Abstract: Multimode ytterbium-doped optical fibers (YDFs) are increasingly utilized in military applications involving fiber lasers and amplifiers. YDFs were irradiated with three different radiation sources (neutron, gamma, and mixed gamma/neutron) in order to determine the independent effects that gamma and neutron radiation have on the fibers. The transmission spectra of the fibers were measured during each irradiation and the spectral shapes and attenuation were compared at similar doses. Comparisons of the spectra showed that gamma radiation results in increased attenuation over the 550-975 nm wavelengths. Fast neutrons were found to contribute to increased attenuation near 500 nm. Neutron radiation also caused up to twice the amount of radiation induced absorption that gamma radiation did over all wavelengths in the spectrum measured from 500-1100 nm at the same dose. The spectrum from 980-1100 nm was the same shape between the fast neutron and gamma-only irradiations. This indicates that a Co source could potentially be used to approximate the effects on the operating range of YDFs resulting from fast neutrons. A recovery prediction model was also applied and evaluated against actual recovery data. It was found to be unreliable as an accurate predictor of the initial (∼15 minutes) recovery of YDFs exposed to a dose rate of 65 krad(Si)/hr neutron and 9 Mrad(Si)/hr gamma. By adjusting one parameter in the model to account for the initial faster rate of recovery, the model was able to closely approximate the recovery of the fibers after longer irradiations out to longer recovery periods.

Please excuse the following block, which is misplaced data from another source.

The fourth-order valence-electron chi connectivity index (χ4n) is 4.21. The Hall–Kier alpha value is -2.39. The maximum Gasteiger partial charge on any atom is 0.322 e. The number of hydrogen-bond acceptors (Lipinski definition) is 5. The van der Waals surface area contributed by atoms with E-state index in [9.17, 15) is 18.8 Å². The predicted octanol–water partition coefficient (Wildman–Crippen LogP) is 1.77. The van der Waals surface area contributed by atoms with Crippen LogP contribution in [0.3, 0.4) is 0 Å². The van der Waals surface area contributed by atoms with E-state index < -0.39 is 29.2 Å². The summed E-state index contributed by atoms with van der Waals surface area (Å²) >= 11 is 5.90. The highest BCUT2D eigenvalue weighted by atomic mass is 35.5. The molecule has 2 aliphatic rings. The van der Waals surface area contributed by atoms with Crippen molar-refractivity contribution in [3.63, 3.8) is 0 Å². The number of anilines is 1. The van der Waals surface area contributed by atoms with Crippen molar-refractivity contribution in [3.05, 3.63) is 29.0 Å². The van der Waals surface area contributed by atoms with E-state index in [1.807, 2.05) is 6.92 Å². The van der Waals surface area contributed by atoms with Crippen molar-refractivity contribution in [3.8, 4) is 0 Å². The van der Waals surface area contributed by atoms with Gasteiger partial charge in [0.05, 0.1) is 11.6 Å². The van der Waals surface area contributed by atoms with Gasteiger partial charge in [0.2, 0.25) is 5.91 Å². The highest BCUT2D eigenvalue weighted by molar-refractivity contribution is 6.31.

4 citations


Cites background from "Fast burst reactors in the u.s.a."

  • ...The U-235 core is 6-8 inches in diameter and 7(5) 8 inches high with a total mass of 81 kg [21]....

    [...]

01 Jan 2017